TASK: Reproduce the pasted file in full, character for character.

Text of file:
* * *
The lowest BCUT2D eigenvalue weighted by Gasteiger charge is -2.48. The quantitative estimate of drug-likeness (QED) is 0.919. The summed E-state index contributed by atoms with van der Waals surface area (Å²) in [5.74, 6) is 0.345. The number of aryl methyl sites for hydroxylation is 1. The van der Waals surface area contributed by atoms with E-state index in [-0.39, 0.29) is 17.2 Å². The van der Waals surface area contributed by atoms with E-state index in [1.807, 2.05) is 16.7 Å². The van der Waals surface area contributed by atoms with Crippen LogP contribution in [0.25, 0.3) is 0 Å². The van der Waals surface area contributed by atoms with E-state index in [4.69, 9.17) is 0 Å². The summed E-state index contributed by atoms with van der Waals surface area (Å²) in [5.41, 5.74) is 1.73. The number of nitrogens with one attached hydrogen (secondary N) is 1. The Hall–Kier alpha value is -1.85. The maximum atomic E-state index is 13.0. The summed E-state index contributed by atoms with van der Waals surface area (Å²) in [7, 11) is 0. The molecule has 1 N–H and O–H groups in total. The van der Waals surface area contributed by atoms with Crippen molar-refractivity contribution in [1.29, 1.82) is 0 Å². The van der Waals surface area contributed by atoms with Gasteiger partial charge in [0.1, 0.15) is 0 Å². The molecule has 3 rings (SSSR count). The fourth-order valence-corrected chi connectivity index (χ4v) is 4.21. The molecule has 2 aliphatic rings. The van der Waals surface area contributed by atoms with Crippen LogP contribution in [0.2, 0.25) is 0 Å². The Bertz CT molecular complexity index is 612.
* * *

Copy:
The lowest BCUT2D eigenvalue weighted by Gasteiger charge is -2.48. The quantitative estimate of drug-likeness (QED) is 0.919. The summed E-state index contributed by atoms with van der Waals surface area (Å²) in [5.74, 6) is 0.345. The number of aryl methyl sites for hydroxylation is 1. The van der Waals surface area contributed by atoms with E-state index in [-0.39, 0.29) is 17.2 Å². The van der Waals surface area contributed by atoms with E-state index in [1.807, 2.05) is 16.7 Å². The van der Waals surface area contributed by atoms with Crippen LogP contribution in [0.25, 0.3) is 0 Å². The van der Waals surface area contributed by atoms with E-state index in [4.69, 9.17) is 0 Å². The summed E-state index contributed by atoms with van der Waals surface area (Å²) in [5.41, 5.74) is 1.73. The number of nitrogens with one attached hydrogen (secondary N) is 1. The Hall–Kier alpha value is -1.85. The maximum atomic E-state index is 13.0. The summed E-state index contributed by atoms with van der Waals surface area (Å²) in [7, 11) is 0. The molecule has 1 N–H and O–H groups in total. The van der Waals surface area contributed by atoms with Crippen molar-refractivity contribution in [1.29, 1.82) is 0 Å². The van der Waals surface area contributed by atoms with Gasteiger partial charge in [0.1, 0.15) is 0 Å². The molecule has 3 rings (SSSR count). The fourth-order valence-corrected chi connectivity index (χ4v) is 4.21. The molecule has 2 aliphatic rings. The van der Waals surface area contributed by atoms with Crippen LogP contribution in [0.2, 0.25) is 0 Å². The Bertz CT molecular complexity index is 612.